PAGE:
aromatic

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Related to aromaticity: Aromatic compounds

aromatic

 [ar″o-mat´ik]
1. having a spicy fragrance.
2. denoting a compound containing a ring system stabilized by a closed circle of conjugated double bonds or nonbonding electron pairs, e.g., benzene or naphthalene.

ar·o·mat·ic

(ar'ō-mat'ik),
1. Having an agreeable, somewhat pungent, spicy odor.
2. One of a group of vegetable-based drugs having a fragrant odor and slightly stimulant properties.
3.
[G. arōmatikos, fr. arōma, spice, sweet herb]

aromatic

/ar·o·mat·ic/ (ar″o-mat´ik)
1. having a spicy odor.
2. in chemistry, denoting a compound containing a ring system stabilized by a closed circle of conjugated double bonds or nonbonding electron pairs, e.g., benzene or naphthalene.

aromatic

(ăr′ə-măt′ĭk)
adj.
1. Having an aroma; fragrant or sweet-smelling: aromatic herbs.
2. Chemistry Of, relating to, or containing one or more molecular ring structures having properties of stability and reactivity characteristic of benzene.
n.
1. An aromatic plant or substance, such as a medication.
2. Chemistry An aromatic organic compound.

ar′o·mat′i·cal·ly adv.
ar′o·mat′ic·ness n.

aromatic

[er′ōmat′ik]
Etymology: Gk, aroma, spice
1 pertaining to a strong but agreeable odor such as a pleasant spicy odor.
2 a stimulant or spicy medicine.
3 pertaining to organic chemical structures including a 6-carbon ring such as benzol.

aromatic

adjective Referring to a substance with a fragrant (usually understood to be pleasant) odour due to the presence of volatile oils.
 
noun A general term for herbal medicines with a fragrant odour, many of which are said to be mild stimulants.

aromatic

adjective Referring to a substance with a fragrant–usually due to the presence of volatile oils noun A general term for an herbal medicine with a fragrant odor, many of which are said to be mild stimulants. See Aromatics®, Aromatherapy, Herbal medicine.

ar·o·mat·ic

(arō-matik)
1. Having an agreeable, somewhat pungent, spicy odor.
2. One of a group of vegetable drugs having a fragrant odor and slightly stimulant properties.
[G. arōmatikos, fr. arōma, spice, sweet herb]

aromatic

Of a class of chemical compounds originally so named because many of them have a fragrant smell derived from benzene. Today, by extension, the term is used to refer to compounds containing one or more structures of the pattern of benzene-a ring of six carbon atoms with alternate single and double bonds. The female sex hormones and many drugs contain aromatic rings. Compounds that contain no rings or rings that are not benzene rings are said to be aliphatic.

aromatic,

n an organic compound derived from benzene. Also called an
aromatic compound.

ar·o·mat·ic

(arō-matik)
1. Having an agreeable, somewhat pungent, spicy odor.
2. One of a group of vegetable-based drugs having a fragrant odor and slightly stimulant properties.
[G. arōmatikos, fr. arōma, spice, sweet herb]

aromatic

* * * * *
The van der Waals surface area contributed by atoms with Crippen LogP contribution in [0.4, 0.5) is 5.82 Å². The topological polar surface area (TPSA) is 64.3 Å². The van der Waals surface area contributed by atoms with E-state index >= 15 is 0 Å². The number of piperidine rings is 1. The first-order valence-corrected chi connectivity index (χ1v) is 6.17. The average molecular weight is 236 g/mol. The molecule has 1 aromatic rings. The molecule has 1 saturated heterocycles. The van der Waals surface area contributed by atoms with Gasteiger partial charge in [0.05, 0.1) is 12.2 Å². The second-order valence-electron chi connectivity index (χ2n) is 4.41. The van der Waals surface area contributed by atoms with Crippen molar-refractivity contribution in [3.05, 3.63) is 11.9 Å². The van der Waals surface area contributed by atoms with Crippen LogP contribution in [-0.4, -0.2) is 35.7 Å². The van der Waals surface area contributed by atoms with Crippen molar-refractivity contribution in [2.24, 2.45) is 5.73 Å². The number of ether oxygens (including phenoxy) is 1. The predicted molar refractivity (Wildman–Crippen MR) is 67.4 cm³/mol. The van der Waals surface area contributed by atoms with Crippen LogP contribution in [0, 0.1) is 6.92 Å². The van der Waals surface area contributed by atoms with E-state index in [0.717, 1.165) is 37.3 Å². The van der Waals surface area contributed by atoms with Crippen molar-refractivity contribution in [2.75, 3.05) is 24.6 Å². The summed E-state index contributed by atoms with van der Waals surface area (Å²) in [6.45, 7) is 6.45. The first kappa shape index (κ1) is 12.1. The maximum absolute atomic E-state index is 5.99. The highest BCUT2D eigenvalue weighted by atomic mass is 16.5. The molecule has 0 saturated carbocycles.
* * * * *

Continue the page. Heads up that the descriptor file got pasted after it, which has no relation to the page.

1. having a spicy fragrance.
2. a stimulant, spicy medicine.
3. denoting a compound containing a resonance-stabilized ring, e.g. benzene or naphthalene.

aromatic diamidines
some are useful babesiocides, e.g. imidocarb, amicarbalide, phenamidine.
aromatic organic arsenicals
includes thiacetarsamide, arsphencomplexamine, arsanilic acid, roxarsone, nitarsone.
References in periodicals archive ?
Increasing the combustion temperature to 300[degrees]C decreased the solubility of the residue, due to a reduction in the amount of polysaccharide present in the DOM and an increase in the aromaticity of the residues, which combined to reduce the polarity of the material.
As the light absorption molecules of dissolved humus reach higher levels of aromaticity, the absorption spectra tend to shift towards longer wavelengths.
With increasing aromaticity, however, the stability of free radicals increases.
This critical dilution depends on the diluent aromaticity, being of about 1.
Limited structural analysis demonstrated an absence of aromaticity, countering the argument of phthalate ester contamination (Baden et al.
This presumably retained the stereochemistry of critical rings A and D with the spatial conformation of sulfate group at C-3, keto group at C-17, and aromaticity of ring A intact.
Das is also involved with the University colleges as a guest faculty and teaching postgraduate students on the topics of Bioactive organic compounds, Antibiotics and Aromaticity.
The dodecaphenyl-POSS was chosen in this work because of its chemical similarity in terms of aromaticity with the host polymer MXD6 (see Fig.
Among the general topics are polar covalent bonds in acids and bases, stereochemistry at tetrahedral centers, the structure and reactivity of alkenes, organohalides, determining structure with mass spectrometry and infrared spectroscopy, benzene and aromaticity, and alcohols and phenols.
Multiple hydrogenation destroys the aromaticity and thus the stability of the ring and makes the metals easily leachable.
The degree of aromaticity has been shown to increase with increasing charring temperature (Baldock and Smernik 2002; Nguyen et al.
Fused ring aromaticity, small aliphatic side chains, and polar functional groups are the structural features of these pseudo components.